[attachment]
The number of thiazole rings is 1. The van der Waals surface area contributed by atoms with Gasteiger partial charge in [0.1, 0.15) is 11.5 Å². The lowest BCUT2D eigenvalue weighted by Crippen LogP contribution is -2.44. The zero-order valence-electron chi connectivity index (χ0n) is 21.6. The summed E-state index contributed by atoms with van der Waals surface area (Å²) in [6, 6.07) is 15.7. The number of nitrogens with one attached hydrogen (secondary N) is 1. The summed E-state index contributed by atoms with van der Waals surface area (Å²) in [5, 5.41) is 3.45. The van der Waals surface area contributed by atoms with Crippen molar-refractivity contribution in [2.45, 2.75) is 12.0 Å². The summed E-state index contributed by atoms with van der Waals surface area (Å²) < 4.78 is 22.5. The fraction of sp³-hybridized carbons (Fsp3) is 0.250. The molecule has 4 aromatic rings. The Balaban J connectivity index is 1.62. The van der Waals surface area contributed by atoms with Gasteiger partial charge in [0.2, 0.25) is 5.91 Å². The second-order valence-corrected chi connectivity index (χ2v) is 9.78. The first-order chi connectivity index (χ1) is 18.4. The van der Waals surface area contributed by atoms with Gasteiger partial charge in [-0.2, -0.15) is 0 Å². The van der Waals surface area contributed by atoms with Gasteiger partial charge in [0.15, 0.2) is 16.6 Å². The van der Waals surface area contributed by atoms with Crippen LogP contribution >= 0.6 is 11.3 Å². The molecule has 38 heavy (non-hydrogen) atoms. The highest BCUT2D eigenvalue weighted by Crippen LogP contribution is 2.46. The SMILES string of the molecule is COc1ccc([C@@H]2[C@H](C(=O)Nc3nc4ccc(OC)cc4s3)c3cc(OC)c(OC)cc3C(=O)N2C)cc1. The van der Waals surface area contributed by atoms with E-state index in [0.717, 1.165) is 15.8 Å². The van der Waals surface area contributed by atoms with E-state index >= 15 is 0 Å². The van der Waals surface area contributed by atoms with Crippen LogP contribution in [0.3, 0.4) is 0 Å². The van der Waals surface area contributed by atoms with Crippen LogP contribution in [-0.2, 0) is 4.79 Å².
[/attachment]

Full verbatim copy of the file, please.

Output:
The number of thiazole rings is 1. The van der Waals surface area contributed by atoms with Gasteiger partial charge in [0.1, 0.15) is 11.5 Å². The lowest BCUT2D eigenvalue weighted by Crippen LogP contribution is -2.44. The zero-order valence-electron chi connectivity index (χ0n) is 21.6. The summed E-state index contributed by atoms with van der Waals surface area (Å²) in [6, 6.07) is 15.7. The number of nitrogens with one attached hydrogen (secondary N) is 1. The summed E-state index contributed by atoms with van der Waals surface area (Å²) in [5, 5.41) is 3.45. The van der Waals surface area contributed by atoms with Crippen molar-refractivity contribution in [2.45, 2.75) is 12.0 Å². The summed E-state index contributed by atoms with van der Waals surface area (Å²) < 4.78 is 22.5. The fraction of sp³-hybridized carbons (Fsp3) is 0.250. The molecule has 4 aromatic rings. The Balaban J connectivity index is 1.62. The van der Waals surface area contributed by atoms with Gasteiger partial charge in [0.2, 0.25) is 5.91 Å². The second-order valence-corrected chi connectivity index (χ2v) is 9.78. The first-order chi connectivity index (χ1) is 18.4. The van der Waals surface area contributed by atoms with Gasteiger partial charge in [-0.2, -0.15) is 0 Å². The van der Waals surface area contributed by atoms with Gasteiger partial charge in [0.15, 0.2) is 16.6 Å². The van der Waals surface area contributed by atoms with Crippen LogP contribution >= 0.6 is 11.3 Å². The molecule has 38 heavy (non-hydrogen) atoms. The highest BCUT2D eigenvalue weighted by Crippen LogP contribution is 2.46. The SMILES string of the molecule is COc1ccc([C@@H]2[C@H](C(=O)Nc3nc4ccc(OC)cc4s3)c3cc(OC)c(OC)cc3C(=O)N2C)cc1. The van der Waals surface area contributed by atoms with E-state index in [0.717, 1.165) is 15.8 Å². The van der Waals surface area contributed by atoms with E-state index >= 15 is 0 Å². The van der Waals surface area contributed by atoms with Crippen LogP contribution in [0.3, 0.4) is 0 Å². The van der Waals surface area contributed by atoms with Crippen LogP contribution in [-0.2, 0) is 4.79 Å².